Mobitel Iraq is the first mobile 3G operator in Iraq. It was launched commercially on February 2007.
China announced in May 2008, that the telecoms sector was re-organized and three 3G networks would be allocated so that the largest mobile operator, China Mobile, would retain its GSM customer base. China Unicom would retain its GSM customer base but relinquish its CDMA2000 customer base, and launch 3G on the globally leading WCDMA (UMTS) standard. The CDMA2000 customers of China Unicom would go to China Telecom, which would then launch 3G on the CDMA2000 1x EV-DO standard. This meant that China would have all three main cellular technology 3G standards in commercial use. Finally in January 2009, Ministry of industry and Information Technology of China has awarded licenses of all three standards，TD-SCDMA to China Mobile, WCDMA to China Unicom and CDMA2000 to China Telecom. The launch of 3G occurred on 1 October 2009, to coincide with the 60th Anniversary of the Founding of the People's Republic of China.
In November 2008, Turkey has auctioned four IMT 2000/UMTS standard 3G licenses with 45, 40, 35 and 25 MHz top frequencies. Turkcell has won the 45 MHz band with its €358 million offer followed by Vodafone and Avea leasing the 40 and 35 MHz frequencies respectively for 20 years. The 25 MHz top frequency license remains to be auctioned.
The first African use of 3G technology was a 3G videocall made in Johannesburg on the Vodacom network in November 2004. The first commercial launch of 3G in Africa was by EMTEL in Mauritius on the W-CDMA standard. In north African Morocco in late March 2006, a 3G service was provided by the new company Wana.
T-Mobile, a major Telecommunication services provider has recently rolled out a list of over 120 U.S. cities which will be provided with 3G Network coverage in the year 2009.
In 2008, India entered into 3G Mobile arena with the launch of 3G enabled Mobile and Data services by Mahanagar Telephone Nigam Limited (MTNL)in Delhi and Mumbai. MTNL is the first Mobile operator in India to launch 3G services. Government owned Bharat Sanchar Nigam Ltd (BSNL) has already been provided with a 3G license and has been operating its services in 380 cities by the end of March 2010. Nation wide auction of 3G wireless spectrum in April 2010 has been announced, and 3G services by private service providers are expected by the September 2010.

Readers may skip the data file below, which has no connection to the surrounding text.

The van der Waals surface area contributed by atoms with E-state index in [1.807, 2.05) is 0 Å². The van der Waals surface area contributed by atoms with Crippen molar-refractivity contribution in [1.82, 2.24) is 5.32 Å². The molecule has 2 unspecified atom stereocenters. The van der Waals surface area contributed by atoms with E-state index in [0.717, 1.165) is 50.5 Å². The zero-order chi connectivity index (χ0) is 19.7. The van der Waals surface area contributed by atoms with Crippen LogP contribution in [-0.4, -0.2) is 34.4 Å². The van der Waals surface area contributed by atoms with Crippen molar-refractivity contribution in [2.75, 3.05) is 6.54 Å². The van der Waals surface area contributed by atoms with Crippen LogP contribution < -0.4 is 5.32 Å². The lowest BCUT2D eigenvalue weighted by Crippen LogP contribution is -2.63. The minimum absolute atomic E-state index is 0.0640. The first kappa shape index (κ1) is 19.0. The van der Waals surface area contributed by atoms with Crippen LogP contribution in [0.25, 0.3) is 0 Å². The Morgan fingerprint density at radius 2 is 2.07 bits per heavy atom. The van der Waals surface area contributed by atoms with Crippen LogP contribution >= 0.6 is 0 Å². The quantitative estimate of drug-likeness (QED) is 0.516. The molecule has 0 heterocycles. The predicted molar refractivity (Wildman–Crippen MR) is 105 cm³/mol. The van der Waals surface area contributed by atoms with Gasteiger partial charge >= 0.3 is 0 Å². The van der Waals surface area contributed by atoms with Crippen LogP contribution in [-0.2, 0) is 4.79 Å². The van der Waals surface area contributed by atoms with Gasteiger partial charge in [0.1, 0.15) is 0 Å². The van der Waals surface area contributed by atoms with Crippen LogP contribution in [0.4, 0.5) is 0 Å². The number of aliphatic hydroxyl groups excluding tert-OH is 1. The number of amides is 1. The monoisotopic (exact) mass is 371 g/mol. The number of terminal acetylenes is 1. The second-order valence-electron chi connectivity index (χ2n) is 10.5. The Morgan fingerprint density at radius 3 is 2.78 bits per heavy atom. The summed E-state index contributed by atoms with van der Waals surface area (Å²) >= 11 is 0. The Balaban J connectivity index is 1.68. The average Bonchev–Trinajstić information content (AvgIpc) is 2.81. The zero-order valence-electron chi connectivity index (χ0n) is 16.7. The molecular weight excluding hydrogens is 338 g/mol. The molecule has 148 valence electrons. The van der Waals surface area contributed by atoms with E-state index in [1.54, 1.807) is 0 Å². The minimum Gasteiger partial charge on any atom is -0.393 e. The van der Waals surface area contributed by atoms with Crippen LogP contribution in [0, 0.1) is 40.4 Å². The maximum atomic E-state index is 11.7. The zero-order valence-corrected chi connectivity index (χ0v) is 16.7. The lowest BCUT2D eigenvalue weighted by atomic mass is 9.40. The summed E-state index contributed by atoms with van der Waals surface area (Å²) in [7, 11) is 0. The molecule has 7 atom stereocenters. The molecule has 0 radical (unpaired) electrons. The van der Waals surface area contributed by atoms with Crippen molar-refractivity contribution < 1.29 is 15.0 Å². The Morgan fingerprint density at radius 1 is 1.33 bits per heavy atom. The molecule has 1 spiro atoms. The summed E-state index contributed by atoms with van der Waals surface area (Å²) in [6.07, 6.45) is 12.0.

Data rates
ITU has not provided a clear definition of the data rate users can expect from 3G equipment or providers. Thus users sold 3G service may not be able to point to a standard and say that the rates it specifies are not being met. While stating in commentary that "it is expected that IMT-2000 will provide higher transmission rates: a minimum data rate of 2 Mbit/s for stationary or walking users, and 384 kbit/s in a moving vehicle," the ITU does not actually clearly specify minimum or average rates or what modes of the interfaces qualify as 3G, so various rates are sold as 3G intended to meet customers expectations of broadband data.
3G networks offer greater security than their 2G predecessors. By allowing the UE (User Equipment) to authenticate the network it is attaching to, the user can be sure the network is the intended one and not an impersonator. 3G networks use the KASUMI block crypto instead of the older A5/1 stream cipher. However, a number of serious weaknesses in the KASUMI cipher have been identified .
In addition to the 3G network infrastructure security, end-to-end security is offered when application frameworks such as IMS are accessed, although this is not strictly a 3G property.
The bandwidth and location information available to 3G devices gives rise to applications not previously available to mobile phone users. Some of the applications are:
Mobile TV – a provider redirects a TV channel directly to the subscriber's phone where it can be watched.
Video on demand – a provider sends a movie to the subscriber's phone.
Video conferencing – subscribers can see as well as talk to each other.
Tele-medicine – a medical provider monitors or provides advice to the potentially isolated subscriber.
Location-based services – a provider sends localized weather or traffic conditions to the phone, or the phone allows the subscriber to find nearby businesses or friends.
Both 3GPP and 3GPP2 are currently working on extensions to 3G standard that are based on an all-IP network infrastructure and using advanced wireless technologies such as MIMO, these specifications already display features characteristic for IMT-Advanced (4G), the successor of 3G. However, falling short of the bandwidth requirements for 4G (which is 1 Gbit/s for stationary and 100 Mbit/s for mobile operation), these standards are classified as 3.9G or Pre-4G.
3GPP plans to meet the 4G goals with LTE Advanced, whereas Qualcomm has halted development of UMB in favour of the LTE family.
On 14 December 2009, Telia Sonera announced in an official press release that "We are very proud to be the first operator in the world to offer our customers 4G services." With the launch of their LTE network, initially they are offering pre-4G (or beyond 3G) services in Stockholm, Sweden and Oslo, Norway.